Fitzwilliam Darcy, generally referred to as Mr. Darcy, is one of the two central characters in Jane Austen's novel Pride and Prejudice. He is an archetype of the aloof romantic hero, and a romantic interest of Elizabeth Bennet, the novel's protagonist. The story's narration is almost exclusively from Elizabeth Bennet perspective; she is portrayed as the sympathetic figure, and Darcy hardly so until the later chapters of the novel—as knowledge and ironic events are revealed to Elizabeth. Usually referred to only as "Mr. Darcy" or "Darcy" by characters and the narrator, his first name is mentioned only twice in the novel.
The son of a wealthy, well-established family and the master of the great estate of Pemberley, Darcy exhibits all the good and bad qualities of the ideal English aristocrat — snobbish and arrogant, he is also completely honest and sure of himself. Darcy is not actually a titled nobleman, but he is one of the wealthiest members of the landed gentry — the same legal class that Elizabeth's much poorer family belongs to. While Darcy's sense of social superiority offends people, it also promotes some of his better traits. As Wickham notes in his sly assessment, "His pride never deserts him; but with the rich, he is liberal-minded, just, sincere, rational, honorable, and perhaps agreeable — allowing for fortune and figure."
The narrator relates Elizabeth’s point of view of events more often than Darcy’s, so Elizabeth often seems a more sympathetic figure. The reader eventually realizes, however, that Darcy is her ideal match. Intelligent and forthright, he too has a tendency to judge too hastily and harshly, and his high birth and wealth make him overly proud and overly conscious of his social status. This leads him to a general prejudice for all those below his social status. Indeed, his haughtiness makes him initially bungle his courtship. Darcy’s refusal to dance with Elizabeth leads her to be prejudiced against him. Even when he proposes to her, he dwells more on how unsuitable a match she is than on her charms, beauty, or anything else complimentary. Her rejection of his advances builds a kind of humility in him. Darcy demonstrates his continued devotion to Elizabeth, in spite of his distaste for her low connections.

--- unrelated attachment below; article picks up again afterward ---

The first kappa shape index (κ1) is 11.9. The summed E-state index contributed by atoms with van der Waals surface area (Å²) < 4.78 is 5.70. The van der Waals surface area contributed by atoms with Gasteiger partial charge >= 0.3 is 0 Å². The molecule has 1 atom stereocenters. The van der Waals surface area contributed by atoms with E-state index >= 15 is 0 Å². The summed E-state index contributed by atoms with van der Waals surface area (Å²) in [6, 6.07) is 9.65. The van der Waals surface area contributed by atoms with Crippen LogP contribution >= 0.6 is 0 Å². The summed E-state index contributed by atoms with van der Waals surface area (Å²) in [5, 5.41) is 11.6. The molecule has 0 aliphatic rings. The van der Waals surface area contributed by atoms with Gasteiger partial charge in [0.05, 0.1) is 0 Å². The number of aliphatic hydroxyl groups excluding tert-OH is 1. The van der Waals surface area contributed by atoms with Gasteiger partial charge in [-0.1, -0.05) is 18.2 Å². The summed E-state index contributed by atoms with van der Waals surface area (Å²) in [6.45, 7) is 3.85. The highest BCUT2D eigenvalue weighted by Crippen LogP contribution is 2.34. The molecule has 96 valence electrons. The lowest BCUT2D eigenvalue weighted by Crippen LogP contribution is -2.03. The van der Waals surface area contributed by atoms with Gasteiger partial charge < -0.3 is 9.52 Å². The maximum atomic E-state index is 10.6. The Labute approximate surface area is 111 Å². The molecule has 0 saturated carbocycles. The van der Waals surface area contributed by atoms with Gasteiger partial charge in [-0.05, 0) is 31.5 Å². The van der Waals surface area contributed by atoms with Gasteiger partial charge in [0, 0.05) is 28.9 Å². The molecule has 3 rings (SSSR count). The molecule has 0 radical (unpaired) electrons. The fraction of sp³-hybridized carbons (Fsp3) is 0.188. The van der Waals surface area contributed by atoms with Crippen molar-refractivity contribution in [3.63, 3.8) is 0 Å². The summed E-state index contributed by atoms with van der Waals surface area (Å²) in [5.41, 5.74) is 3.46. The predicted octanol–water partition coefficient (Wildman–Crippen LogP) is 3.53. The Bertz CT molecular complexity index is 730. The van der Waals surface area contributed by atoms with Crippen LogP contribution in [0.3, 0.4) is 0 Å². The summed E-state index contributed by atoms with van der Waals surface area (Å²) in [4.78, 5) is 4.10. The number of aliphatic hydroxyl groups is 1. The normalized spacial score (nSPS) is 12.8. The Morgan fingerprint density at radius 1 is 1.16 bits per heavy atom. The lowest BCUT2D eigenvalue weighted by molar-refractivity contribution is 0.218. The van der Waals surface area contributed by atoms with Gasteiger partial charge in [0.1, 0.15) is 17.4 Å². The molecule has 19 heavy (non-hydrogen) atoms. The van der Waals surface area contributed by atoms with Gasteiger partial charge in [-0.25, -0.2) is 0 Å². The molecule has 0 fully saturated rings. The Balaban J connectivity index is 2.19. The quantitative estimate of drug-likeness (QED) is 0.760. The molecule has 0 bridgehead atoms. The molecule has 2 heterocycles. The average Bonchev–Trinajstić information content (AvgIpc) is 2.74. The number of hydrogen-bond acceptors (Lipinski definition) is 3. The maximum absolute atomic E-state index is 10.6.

Elizabeth, due to her strong personality and remarks, was the only one who was able to break through Darcy’s pride and alter his perspective back to reality. His lesson is complete when he is totally humbled by Elizabeth’s rejection of his proposal and realizes his misplaced pride in the woman whom he loves. This excessive love for Elizabeth cures Darcy and humbling himself he completely sheds his pride. Elizabeth’s moment of self-awakening comes on receiving of Darcy’s letter. Learning the truth about Wickham, she realizes her own blindness and prejudice in judging Darcy and Wickham on mere first impressions. At Pemberely, she learns about Darcy’s austerity of manner.
Darcy’s role in Lydia Wickham episode proves that he has completely shed his pride, otherwise he would not have assented to get involved in Bennet’s disgrace and have for his brother-in-law, the man, he most despises. Elizabeth’s recognition that, “Darcy was exactly the man who, in disposition and talent, would most suit her”, suggests that her initial prejudice against him is dissolved and the time is now ripe for them to get married.
It is, in fact, his ideal of nobility that makes Darcy truly change in the novel. When Elizabeth flatly turns down his marriage proposal and tells him that it was ungentlemanly, Darcy is startled into realizing just how arrogant and assuming he has been. He reflects later on why he was that way: "I was spoiled by my parents, who though good themselves . . . to think meanly of all the rest of the world." Darcy's humbling makes him more sensitive to what other people feel. In the end, he is willing to marry into a family with three silly daughters, an embarrassing mother, and Wickham as a brother-in-law. It may be that he becomes more easygoing about other people's faults because he is now aware of his own.